Gilgamesh Flood Legends

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Legends have surfaced in hundreds of cultures throughout the world that tell of a huge, catastrophic flood that destroyed most of mankind, and that was survived by only a few individuals and animals. There are at least 500 flood myths reported from different nations with different cultures such as, China, Babylon, Mexico, and the list goes on. Although the vast number of such legends is surprising, the similarity between much of the content is amazing. The Genesis Flood story is one tale in the worldwide collection which is the most widespread and it is commonly compared with the flood of Gilgamesh. In spite of the fact that the Gilgamesh epic and the Genesis flood story show significant differences in details due to cultural distinctions,…show more content…
A great rain from the immortal being or beings covered the land and mountains with water: “..on that day all the springs of the great deep burst forth, and the floodgates of the heavens were opened” which is a quote from Genesis 7:11 and in the Epic of Gilgamesh, it is recorded, “Just as dawn began to glow there arose from the horizon a black cloud. ...Stunned shock over Adad 's deeds overtook the heavens, and turned to blackness all that had been light. The... land shattered like a... pot. All day long the South Wind blew ..., blowing fast, submerging the mountain in water, overwhelming the people like an attack. (Sandars)”. With these evidence, it is clear that there has been a flood, however, the question is, did it last for the same period of time? In the Bible, it is mentioned, “And rain fell on the earth forty days and forty nights. (Genesis 7:12)” while “The waters flooded the earth for a hundred and fifty days. (Genesis 7:24).”, unlike how it is stated that on the seventh day, the storm calmed down in the Gilgamesh flood story: “When the seventh day arrived... The sea calmed, fell still, the whirlwind (and) flood stopped up. I looked around all day long quiet had set in. (Sandars)”. A proposable reason for this is that the Sumerian myths were passed down through oral tradition until the invention of writing. Consequently, this results in alteration of minor…show more content…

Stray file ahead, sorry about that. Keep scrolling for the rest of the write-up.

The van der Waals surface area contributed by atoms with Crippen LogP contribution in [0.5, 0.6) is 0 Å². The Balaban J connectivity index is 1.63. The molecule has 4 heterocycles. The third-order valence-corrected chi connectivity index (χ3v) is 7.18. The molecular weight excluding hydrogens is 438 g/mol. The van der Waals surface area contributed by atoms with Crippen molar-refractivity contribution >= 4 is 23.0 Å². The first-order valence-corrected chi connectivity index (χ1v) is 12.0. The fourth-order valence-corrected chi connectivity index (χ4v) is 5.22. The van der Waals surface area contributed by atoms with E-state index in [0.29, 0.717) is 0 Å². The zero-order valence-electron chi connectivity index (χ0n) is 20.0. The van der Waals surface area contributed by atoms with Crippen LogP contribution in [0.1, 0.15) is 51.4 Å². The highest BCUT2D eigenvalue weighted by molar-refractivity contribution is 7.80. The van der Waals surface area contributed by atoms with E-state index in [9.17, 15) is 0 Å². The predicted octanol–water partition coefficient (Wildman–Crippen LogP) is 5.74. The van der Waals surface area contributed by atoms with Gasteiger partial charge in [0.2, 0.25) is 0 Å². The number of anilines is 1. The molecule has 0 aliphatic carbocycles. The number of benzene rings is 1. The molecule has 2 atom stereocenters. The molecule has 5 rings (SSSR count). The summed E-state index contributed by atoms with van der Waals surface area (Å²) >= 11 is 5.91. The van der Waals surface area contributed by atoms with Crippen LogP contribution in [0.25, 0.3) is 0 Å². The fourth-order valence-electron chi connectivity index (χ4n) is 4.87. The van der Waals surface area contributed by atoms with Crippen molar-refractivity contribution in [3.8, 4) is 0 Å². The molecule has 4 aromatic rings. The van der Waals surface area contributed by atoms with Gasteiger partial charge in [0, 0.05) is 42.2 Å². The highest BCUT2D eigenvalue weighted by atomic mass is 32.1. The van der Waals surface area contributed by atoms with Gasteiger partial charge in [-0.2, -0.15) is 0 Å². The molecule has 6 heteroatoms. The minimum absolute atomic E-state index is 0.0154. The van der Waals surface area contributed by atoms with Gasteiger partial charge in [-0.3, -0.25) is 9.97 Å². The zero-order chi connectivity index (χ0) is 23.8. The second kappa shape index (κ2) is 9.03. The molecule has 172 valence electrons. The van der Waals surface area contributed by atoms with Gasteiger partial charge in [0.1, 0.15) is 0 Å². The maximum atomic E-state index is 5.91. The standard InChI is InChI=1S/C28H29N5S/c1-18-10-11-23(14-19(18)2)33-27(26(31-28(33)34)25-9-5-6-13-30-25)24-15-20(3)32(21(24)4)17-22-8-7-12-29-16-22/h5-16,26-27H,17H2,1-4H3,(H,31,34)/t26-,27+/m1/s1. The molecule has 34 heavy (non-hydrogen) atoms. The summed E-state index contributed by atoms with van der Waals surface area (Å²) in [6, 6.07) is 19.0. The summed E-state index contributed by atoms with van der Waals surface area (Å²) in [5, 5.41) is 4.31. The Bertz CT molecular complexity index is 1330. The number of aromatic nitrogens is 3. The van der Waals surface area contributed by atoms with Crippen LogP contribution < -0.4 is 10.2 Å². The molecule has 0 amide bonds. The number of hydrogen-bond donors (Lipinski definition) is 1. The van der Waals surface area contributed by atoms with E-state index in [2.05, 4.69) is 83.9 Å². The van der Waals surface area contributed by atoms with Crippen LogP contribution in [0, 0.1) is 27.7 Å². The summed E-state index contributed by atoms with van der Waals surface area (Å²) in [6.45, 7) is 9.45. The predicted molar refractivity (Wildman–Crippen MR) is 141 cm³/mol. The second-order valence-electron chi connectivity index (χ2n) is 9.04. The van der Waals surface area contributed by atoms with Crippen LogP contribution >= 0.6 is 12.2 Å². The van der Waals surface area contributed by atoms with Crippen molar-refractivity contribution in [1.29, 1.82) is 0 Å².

In both narratives, the righteous man sent out birds at regular intervals to find out if the dry land was in their vicinity. In Genesis 8:6-11, it is written, “After forty days Noah opened a window he had made in the ark and sent out a raven, and it kept flying back and forth until the water had dried up from the earth. Then he sent out a dove to see if the water had receded from the surface of the ground. But the dove could find nowhere to perch because there was water over all the surface of the earth; so it returned to Noah in the ark. He reached out his hand and took the dove and brought it back to himself in the ark. He waited seven more days and again sent out the dove from the ark. When the dove returned to him in the evening, there in its beak was a freshly plucked olive leaf.”, which shows that Noah did send out birds until he was sure that the water had withdrawn. Correspondingly, in the Epic of Gilgamesh, Utnapishtim also releases three birds in order to see if they return. Although, the third bird does not circle back to him indicating that the land has dried: “When a seventh day arrived I sent forth a dove and released it. The dove went off, but came back to me; no perch was visible so it circled back to me. I sent forth a swallow and released it. The swallow went off, but came back to me; no perch

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